, Volume 92, Issue 1, pp 23-35

Molecular forms in human serum of enzymes synthesizing DNA precursors and DNA

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Abstract

Both thymidine kinase (TK) and DNA polymerase (DNAp) are present in measurable amounts in human serum. Even though the use of TK as a clinical marker is rapidly increasing there has been no attempt to characterize the serum TK in a wider extent, i.e.; with respect to Mw or other biochemical parameters. Therefore sera with high TK or DNAp activities derived from patients with cytomegalo-virus (CMV) infection, B12-deficiency and leukaemia were fractionated by gel exclusion chromatography. The TK activity eluted as two peaks, one major TK activity with an apparent molecular weight (Mw) or 730 kD and one minor TK activity corresponding to a Mw of 58 kD. The amount of TK activity at 58 kD varied between 7 and 23% of total activity, depending on the serum fractionated. The DNAp activity in sera from patients with malignant disease and B12 deficiency eluted as a single peak corresponding to a Mw of 240 kD. A DNAp with a different Mw (>1000 kD) was recovered from 1 of 3 investigated immunosuppressed patients with CMV infection. A similar pattern of enzyme forms was observed when sera were separated by glycerol gradient centrifugation.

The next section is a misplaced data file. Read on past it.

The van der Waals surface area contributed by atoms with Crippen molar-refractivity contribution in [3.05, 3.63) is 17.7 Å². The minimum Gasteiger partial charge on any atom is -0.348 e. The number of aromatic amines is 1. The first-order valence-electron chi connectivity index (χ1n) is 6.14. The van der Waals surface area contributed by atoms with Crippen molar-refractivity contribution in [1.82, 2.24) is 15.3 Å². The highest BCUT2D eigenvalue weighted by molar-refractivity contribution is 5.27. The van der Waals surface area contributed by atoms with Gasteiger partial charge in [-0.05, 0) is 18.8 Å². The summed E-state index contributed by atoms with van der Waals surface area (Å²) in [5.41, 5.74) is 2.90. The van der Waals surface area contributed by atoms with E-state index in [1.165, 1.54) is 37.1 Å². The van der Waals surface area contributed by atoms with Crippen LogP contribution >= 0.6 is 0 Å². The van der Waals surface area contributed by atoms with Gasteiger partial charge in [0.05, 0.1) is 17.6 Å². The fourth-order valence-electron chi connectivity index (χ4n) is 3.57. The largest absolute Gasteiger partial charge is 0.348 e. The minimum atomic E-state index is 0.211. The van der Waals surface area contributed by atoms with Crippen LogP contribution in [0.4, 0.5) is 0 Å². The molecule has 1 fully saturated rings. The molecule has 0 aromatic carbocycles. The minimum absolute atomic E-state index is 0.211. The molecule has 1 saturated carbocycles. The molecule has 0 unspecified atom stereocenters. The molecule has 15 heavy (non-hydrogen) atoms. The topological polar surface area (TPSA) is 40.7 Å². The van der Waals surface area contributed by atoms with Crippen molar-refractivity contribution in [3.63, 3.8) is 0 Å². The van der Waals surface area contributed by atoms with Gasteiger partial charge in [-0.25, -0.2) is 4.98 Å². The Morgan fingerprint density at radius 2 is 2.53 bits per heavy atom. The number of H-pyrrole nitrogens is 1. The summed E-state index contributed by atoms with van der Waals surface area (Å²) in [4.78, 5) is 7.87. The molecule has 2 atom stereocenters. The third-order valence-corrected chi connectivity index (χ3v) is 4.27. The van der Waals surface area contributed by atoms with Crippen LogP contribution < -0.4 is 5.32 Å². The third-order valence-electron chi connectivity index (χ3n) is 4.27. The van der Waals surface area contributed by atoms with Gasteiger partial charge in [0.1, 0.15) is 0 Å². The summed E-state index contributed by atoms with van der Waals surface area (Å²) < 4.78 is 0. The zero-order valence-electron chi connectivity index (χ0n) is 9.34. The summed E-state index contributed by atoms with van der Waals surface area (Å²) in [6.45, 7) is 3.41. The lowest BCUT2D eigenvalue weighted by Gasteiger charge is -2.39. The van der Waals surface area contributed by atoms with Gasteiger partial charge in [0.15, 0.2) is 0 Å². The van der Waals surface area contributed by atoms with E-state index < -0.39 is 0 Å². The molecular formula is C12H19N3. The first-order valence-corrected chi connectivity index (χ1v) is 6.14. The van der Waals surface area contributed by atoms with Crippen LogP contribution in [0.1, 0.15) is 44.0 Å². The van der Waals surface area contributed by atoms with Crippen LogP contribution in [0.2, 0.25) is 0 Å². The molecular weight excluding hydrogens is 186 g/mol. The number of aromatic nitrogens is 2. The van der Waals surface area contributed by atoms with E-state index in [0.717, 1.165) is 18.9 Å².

The effect of high salt and various reaction solution components on the enzymes were studied. The only condition found that affected the molecular forms of TK was the state of reduction. Incubation of sera with high concentrations of dithioerythritol (DTE) (400 mM) prior to separation transferred all serum TK to the 58 kD form, it also converted most of the serum DNAp from the 240 kD form to a smaller form (56 kD) without affecting the total recovery of enzymatic activity.

The reaction product from both TK forms was exclusively monophosphate and none of the TK forms could efficiently utilize cytidine triphosphate as phosphate donor. The substrate kinetics of the small serum TK fraction was identical with those of an enzyme with similar size purified from proliferating HeLa cells, indicating that both serum TK activities are forms of TK 1, the proliferation associated cellular isozyme.